This is a series of posts about song formatting and structure. Every couple of days I’ll be writing about the different individual elements that make up a song.

Go to #1 – The Chorus

Go to #2 – The Verse

Go to #3 – The Melody

Please bear in mind that these are my definitions and interpretations of the different parts of a song structure. There are no hard and fast rules determining which part of a song goes where.

However, there are generally accepted guidelines. Think of this Songwriting 101 series as the “nuts and bolts” of putting your songs together.

You’ve been refining your songwriting process and you’ve come up with some great ideas and now you are ready to put them all together.

Your journey starts now…

Today I’m going to be talking about the BRIDGE and let me tell you, I do love a good bridge.

There’s something about how a bridge takes you to somewhere else in a song and then gently back to the familiarity of a verse or chorus that makes it a very important piece of your songwriting armoury.

Good bridges are hard to find and are even harder to write. It’s not enough to just write a departure from what you’re creating with your verses and choruses.

The departure has to be purposeful. It needs to have some sort of meaning and reason behind it.

Lyrically a bridge can introduce another point of view, be an extension of the song story or even be a devil’s advocate to it.

Musically it can be whatever you want it to be however there are a couple of things to consider:

1. Make sure the entry and exit points of the bridge are seamless.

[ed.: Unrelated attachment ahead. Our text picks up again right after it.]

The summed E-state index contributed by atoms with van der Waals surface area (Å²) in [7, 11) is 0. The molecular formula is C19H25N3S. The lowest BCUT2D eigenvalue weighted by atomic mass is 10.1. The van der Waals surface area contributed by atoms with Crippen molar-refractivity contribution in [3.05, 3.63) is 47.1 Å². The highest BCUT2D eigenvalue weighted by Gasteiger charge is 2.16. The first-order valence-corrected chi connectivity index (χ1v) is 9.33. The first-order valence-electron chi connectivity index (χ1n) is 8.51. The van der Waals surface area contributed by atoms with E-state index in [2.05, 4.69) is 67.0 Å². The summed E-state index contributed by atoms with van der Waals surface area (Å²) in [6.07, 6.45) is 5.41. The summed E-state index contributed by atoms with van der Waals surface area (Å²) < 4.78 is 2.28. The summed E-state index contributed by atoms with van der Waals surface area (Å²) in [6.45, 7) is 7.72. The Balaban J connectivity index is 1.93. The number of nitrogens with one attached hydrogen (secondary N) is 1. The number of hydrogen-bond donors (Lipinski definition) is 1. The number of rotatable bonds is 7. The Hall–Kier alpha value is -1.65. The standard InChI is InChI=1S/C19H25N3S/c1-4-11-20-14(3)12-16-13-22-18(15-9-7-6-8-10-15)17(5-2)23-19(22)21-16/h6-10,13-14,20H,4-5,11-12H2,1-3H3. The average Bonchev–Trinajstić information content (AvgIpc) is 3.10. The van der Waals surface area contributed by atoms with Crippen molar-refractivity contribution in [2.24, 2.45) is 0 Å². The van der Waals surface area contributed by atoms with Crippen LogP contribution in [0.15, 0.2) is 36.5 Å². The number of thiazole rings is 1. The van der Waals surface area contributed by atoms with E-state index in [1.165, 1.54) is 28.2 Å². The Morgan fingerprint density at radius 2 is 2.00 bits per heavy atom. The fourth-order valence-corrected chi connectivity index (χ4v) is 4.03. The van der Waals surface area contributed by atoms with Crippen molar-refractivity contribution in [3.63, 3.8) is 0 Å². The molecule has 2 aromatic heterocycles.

Take into consideration the melody, rhythm and flow of the song. This is what I mean about the bridge being purposeful

2. Don’t make the bridge too long.
This is not a time to introduce a second movement to your song. Generally bridges are between eight and sixteen bars in length (if its eight bars in length it can also be called a ‘middle eight’)

Bridges add character and uniqueness to your songs. They break up monotony and pleasantly surprise the listener or possibly prepare them for a key change.

A great example of a great bridge is the one in “Every Breath You Take” by The Police.

Sting is a master at writing bridges and in this song he switches tonality and presents a 10 bar bridge that lyrically shifts the perspective of the song while at the same time seamlessly moves from one tonality to another.

Here is the song for you to listen to. The bridge starts at at 1:23

If you want your songs to spring into life, now is the time to start learning the art of a good bridge.

What other examples of bridges or middle 8’s do you consider to be masterful. Feel free to let me know.

Until next time, happy writing,

Corey Stewart
All About Songwriting